Resource for the Region Law school’s Network for Public Health Law tackles issues ranging from regulation of school nurses to the importance of transportation in public health

The regulation of school nurses and the importance of transportation in public health outcomes are just some of the hot topics under study at the Network for Public Health Law’s Eastern Region headquarters, based at Maryland Carey Law in the Law & Health Care Program. The network is a national organization funded by the Robert Wood Johnson Foundation that aims to provide public health legal assistance and resources nationwide. It also connects officials on the local, tribal, state and federal levels, as well as public health providers, lawyers, lawmakers and advocates.

Kathleen Hoke, JD, is director of the Eastern Region as well as professor and director of the Legal Resource Center for Public Health Policy at Maryland Carey Law. She works closely with Kerri Lowrey, JD, MPH, the network’s senior staff. Each region is funded by a grant from the Network for Public Health Law. The Eastern Region’s geographic territory spans from Maine to the north to West Virginia to the south. Each region of the network also serves as a national resource on certain specific topics, and the Eastern Region’s issues are injury prevention and safety, environmental public health and food safety.

The Eastern Region is planning a symposium May 9 with the help of the National Association of School Nurses.

“We’re focusing on making more efficient and effective use of school nurses to deliver preventive and other health care to children and adolescents,” Lowrey said. “School nurses sit in this unique place to be able to improve communication between the health care system and schools. We want to explore that.”

For example, some states have laws that govern how well school nurses can communicate with children’s other health care providers, Lowrey said. There also are ratio laws that regulate how many school nurses each district must employ based on its number of students. The network currently is conducting a 50-state survey examining issues like which states allow school nurses to bill Medicaid for their services, Lowrey added.

"We want to create a culture of health for children,” she explained. “It makes sense to start where kids are being educated. We want to focus on the importance of prevention and children taking care of themselves, identifying health problems when they’re young so they can be managed into adulthood, or identifying health disparities where kids might not have access to care.”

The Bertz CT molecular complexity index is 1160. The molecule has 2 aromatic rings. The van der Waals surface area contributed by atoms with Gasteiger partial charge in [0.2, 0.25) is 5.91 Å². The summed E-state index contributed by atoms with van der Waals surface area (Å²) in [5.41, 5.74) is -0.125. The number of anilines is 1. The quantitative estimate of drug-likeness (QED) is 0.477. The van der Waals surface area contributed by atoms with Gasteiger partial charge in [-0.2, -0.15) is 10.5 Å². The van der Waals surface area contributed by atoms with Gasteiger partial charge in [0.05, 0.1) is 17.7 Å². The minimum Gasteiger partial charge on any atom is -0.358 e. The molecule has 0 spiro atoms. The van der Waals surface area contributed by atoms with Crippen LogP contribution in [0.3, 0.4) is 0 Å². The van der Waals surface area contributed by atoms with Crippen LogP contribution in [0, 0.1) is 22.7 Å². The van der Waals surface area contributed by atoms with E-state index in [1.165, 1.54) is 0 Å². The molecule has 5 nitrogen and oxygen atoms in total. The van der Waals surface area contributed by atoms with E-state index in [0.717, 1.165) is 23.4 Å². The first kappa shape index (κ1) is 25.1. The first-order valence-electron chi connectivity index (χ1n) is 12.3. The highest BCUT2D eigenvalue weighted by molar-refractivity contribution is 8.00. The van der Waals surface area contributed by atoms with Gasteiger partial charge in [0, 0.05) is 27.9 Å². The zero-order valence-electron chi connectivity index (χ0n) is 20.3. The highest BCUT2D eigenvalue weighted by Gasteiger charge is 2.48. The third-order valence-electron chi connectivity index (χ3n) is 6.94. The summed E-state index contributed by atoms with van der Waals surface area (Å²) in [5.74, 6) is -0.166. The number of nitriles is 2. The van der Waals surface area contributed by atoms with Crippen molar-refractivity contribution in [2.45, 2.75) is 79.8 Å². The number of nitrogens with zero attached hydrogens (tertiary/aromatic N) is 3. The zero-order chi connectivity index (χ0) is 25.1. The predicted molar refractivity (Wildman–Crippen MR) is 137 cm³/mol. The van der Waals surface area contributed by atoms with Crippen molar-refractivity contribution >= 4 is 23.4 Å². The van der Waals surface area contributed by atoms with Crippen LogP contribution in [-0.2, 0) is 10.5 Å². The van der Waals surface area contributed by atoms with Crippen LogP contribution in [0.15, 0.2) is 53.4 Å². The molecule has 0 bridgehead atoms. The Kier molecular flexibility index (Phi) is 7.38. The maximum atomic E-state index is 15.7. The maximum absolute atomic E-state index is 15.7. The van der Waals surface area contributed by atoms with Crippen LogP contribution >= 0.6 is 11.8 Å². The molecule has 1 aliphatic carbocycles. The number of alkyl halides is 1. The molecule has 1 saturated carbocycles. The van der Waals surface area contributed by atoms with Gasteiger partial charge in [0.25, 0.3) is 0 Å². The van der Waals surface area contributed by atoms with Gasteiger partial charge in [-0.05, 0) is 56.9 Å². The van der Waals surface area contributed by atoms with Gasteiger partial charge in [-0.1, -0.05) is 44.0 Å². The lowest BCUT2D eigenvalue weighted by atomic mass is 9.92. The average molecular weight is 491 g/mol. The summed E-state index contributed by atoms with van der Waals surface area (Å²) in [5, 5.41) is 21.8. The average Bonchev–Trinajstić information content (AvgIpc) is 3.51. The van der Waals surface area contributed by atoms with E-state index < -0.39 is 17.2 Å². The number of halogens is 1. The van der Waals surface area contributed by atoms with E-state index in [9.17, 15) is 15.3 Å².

The network also is considering ways to connect with unexpected partners, such as transportation planning and development. The connections prevent duplication of efforts – if one jurisdiction is working on a certain problem, its findings can be shared with all network partners, according to Lowrey. In April, Lowrey and Hoke have planned a webinar “on transportation as a social determinant of health,” Lowrey said. “Transportation affects both access to health care and social well-being. It affects your ability to get out of your house, and it contributes to noise and air pollution.” The webinar will consider transportation planning issues such as the location of noisy, smelly bus depots in residential areas, and how to plan to enable walkability and bikability.

This work is typical of the network nationwide. The Eastern Region began at Maryland Carey Law in September 2010. Its second grant ends in May, when a third grant – still to be awarded – hopefully will begin. The grant funds part of the work of the Public Health Law Clinic, where students often help answering technical questions from state and local health department officials within the Eastern Region, Lowrey said. Recently, the network was asked about the legal issues surrounding providing pre-exposure prophylaxis, or PrEP, HIV prevention to minors, and whether a gathering of nurses could screen the film “Outbreak” without a license.

The network also works to provide public health educational collateral and making it available on the internet. For example, it has responded with information on emerging public health threats like the Zika virus and Ebola, as well as youth sports concussions.

“We want to be a free asset to anyone who is using law as a tool to protect and improve public health,” Lowrey said.

Made with Adobe Slate

Make your words and images move.

Get Slate

Report Abuse

If you feel that this video content violates the Adobe Terms of Use, you may report this content by filling out this quick form.

To report a Copyright Violation, please follow Section 17 in the Terms of Use.